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Australia leading in world's illicit stimulant consumption: report
Last Updated: 2018-10-09 14:45 | Xinhua
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Australians use more than 13,000 kg of illicit drugs every year, a report has found.

The fifth report of the National Wastewater Drug Monitoring Program, released by the Australian Criminal Intelligence Commission (ACIC) on Tuesday, revealed that Australia ranked second highest for stimulant consumption among 23 countries with comparable data.

It found that Australians used 8,300 kg of methylamphetamine, 3,000 kg of cocaine, 1,200 kg of MDMA and 700 kg of heroin in the 12 months between August 2016 and August 2017.

Michael Phelan, chief executive of ACIC, said that Australians were suffering from organized crime through the illicit drug trade.

"Transnational serious and organised crime groups profit from importing, trafficking, manufacturing and selling drugs," he said in a statement on Tuesday.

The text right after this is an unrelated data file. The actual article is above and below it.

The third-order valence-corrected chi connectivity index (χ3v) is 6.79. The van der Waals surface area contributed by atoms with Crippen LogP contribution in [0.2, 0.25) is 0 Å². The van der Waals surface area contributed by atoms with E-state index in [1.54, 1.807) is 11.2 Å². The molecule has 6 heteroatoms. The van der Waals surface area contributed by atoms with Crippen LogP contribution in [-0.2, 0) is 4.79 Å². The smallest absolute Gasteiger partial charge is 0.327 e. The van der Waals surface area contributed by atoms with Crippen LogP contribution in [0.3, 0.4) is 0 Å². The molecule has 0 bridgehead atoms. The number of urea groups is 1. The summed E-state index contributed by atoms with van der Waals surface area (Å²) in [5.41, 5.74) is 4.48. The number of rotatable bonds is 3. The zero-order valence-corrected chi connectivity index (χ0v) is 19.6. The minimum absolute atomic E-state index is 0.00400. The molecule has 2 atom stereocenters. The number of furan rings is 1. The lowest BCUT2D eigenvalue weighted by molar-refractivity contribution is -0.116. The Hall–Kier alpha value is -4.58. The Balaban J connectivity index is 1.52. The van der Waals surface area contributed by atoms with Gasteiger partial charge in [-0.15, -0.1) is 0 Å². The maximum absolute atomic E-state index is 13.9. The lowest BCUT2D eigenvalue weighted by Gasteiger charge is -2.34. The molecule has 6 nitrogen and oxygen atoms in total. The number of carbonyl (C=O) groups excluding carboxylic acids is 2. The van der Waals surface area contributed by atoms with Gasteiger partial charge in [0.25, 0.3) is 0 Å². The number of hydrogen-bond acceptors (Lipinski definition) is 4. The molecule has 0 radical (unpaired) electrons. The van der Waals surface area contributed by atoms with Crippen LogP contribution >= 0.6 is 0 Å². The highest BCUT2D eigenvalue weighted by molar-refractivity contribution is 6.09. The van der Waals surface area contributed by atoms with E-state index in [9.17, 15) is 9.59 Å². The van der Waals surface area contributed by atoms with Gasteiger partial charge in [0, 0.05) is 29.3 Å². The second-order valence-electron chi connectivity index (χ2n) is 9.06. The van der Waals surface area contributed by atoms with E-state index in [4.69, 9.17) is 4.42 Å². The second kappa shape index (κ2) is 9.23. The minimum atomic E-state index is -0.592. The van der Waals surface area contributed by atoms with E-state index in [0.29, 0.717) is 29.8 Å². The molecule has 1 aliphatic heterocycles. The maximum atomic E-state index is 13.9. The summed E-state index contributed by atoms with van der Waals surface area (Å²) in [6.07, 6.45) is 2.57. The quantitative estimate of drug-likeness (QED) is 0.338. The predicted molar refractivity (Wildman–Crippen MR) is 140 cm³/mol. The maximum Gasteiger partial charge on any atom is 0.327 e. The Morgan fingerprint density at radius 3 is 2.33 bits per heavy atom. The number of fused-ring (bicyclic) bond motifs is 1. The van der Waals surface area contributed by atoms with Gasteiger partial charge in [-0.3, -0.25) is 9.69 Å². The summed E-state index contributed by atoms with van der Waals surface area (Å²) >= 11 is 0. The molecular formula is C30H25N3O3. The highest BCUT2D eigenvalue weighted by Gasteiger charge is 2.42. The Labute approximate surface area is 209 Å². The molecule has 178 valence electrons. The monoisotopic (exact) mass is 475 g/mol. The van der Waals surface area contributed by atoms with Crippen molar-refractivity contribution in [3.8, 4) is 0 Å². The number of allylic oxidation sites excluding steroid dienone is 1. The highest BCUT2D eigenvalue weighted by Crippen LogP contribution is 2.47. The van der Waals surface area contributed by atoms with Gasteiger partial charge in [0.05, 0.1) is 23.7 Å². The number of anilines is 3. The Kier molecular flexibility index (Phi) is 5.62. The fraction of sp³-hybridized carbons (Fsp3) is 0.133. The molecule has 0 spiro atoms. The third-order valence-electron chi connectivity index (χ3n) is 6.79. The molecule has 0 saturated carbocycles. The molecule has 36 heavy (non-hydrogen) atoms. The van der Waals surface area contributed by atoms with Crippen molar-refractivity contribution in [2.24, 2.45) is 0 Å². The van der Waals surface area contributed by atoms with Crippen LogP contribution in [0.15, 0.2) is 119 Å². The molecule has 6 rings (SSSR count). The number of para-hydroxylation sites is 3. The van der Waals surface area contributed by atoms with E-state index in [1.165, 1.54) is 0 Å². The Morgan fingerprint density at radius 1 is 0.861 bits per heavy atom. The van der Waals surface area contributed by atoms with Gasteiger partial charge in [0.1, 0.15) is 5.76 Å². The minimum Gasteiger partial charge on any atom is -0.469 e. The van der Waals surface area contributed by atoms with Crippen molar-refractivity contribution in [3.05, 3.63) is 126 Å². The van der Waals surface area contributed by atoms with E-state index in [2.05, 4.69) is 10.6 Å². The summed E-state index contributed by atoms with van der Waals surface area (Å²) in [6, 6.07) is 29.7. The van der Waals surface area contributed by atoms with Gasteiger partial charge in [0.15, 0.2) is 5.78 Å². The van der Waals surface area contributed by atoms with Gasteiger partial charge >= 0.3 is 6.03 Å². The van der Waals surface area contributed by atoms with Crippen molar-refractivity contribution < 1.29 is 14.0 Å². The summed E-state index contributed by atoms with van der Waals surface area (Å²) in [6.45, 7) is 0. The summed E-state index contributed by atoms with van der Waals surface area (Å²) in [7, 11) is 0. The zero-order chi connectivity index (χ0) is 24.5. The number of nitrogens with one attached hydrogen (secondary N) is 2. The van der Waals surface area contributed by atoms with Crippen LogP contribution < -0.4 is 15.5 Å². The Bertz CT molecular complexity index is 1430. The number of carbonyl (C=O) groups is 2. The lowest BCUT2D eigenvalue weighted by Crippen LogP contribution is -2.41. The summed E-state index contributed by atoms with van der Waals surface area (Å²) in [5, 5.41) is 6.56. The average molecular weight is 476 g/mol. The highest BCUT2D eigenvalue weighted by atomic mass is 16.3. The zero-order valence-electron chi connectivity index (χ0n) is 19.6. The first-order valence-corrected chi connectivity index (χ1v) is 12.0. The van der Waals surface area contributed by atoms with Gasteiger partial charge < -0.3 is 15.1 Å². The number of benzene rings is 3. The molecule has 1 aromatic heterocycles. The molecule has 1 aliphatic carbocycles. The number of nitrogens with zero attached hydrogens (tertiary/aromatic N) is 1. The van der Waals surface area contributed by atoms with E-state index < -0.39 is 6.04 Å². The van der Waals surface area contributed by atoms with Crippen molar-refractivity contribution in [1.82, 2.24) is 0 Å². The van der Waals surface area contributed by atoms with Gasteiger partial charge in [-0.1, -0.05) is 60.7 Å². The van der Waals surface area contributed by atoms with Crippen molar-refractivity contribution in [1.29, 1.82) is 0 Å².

"Wastewater analysis provides a measure of the demand for a range of drugs. This allows governments to effectively direct resources to priority areas and monitor the progress of demand and supply reduction strategies."

While methylamphetamine was the most-consumed illicit substance, alcohol and nicotine remained the most popular substances of the 12 measured by ACIC.

The report revealed that consumption of fentanyl, an opioid used as pain medication, was at the highest level since the program began with consumption in regional areas doubling between April 2017 and April 2018.

"While fentanyl consumption measured by the program reflects both licit and illicit use, increased consumption is of concern as the high potency of fentanyl greatly increases the risk of overdose," it said.

ACIC analyzed waste water from 47 treatment plans nationwide, accounting for 54.8 percent of the population.

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